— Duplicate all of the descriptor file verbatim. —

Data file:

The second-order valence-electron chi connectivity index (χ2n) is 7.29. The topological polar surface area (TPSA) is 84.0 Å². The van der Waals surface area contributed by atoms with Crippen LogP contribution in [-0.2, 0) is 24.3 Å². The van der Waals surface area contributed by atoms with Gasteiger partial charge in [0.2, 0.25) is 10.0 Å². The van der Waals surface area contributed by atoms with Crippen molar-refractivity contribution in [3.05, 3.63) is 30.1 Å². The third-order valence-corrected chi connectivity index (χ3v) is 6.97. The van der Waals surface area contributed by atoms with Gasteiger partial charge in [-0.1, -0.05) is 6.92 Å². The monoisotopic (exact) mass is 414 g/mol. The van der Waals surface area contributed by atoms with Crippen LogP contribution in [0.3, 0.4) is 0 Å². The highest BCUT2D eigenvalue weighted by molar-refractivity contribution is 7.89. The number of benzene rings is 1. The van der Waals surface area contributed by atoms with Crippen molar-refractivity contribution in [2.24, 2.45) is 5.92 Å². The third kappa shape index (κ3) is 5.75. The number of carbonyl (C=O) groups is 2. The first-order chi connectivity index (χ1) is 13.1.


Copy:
The second-order valence-electron chi connectivity index (χ2n) is 7.29. The topological polar surface area (TPSA) is 84.0 Å². The van der Waals surface area contributed by atoms with Crippen LogP contribution in [-0.2, 0) is 24.3 Å². The van der Waals surface area contributed by atoms with Gasteiger partial charge in [0.2, 0.25) is 10.0 Å². The van der Waals surface area contributed by atoms with Crippen molar-refractivity contribution in [3.05, 3.63) is 30.1 Å². The third-order valence-corrected chi connectivity index (χ3v) is 6.97. The van der Waals surface area contributed by atoms with Gasteiger partial charge in [-0.1, -0.05) is 6.92 Å². The monoisotopic (exact) mass is 414 g/mol. The van der Waals surface area contributed by atoms with Crippen LogP contribution in [0.3, 0.4) is 0 Å². The highest BCUT2D eigenvalue weighted by molar-refractivity contribution is 7.89. The number of benzene rings is 1. The van der Waals surface area contributed by atoms with Crippen molar-refractivity contribution in [2.24, 2.45) is 5.92 Å². The third kappa shape index (κ3) is 5.75. The number of carbonyl (C=O) groups is 2. The first-order chi connectivity index (χ1) is 13.1.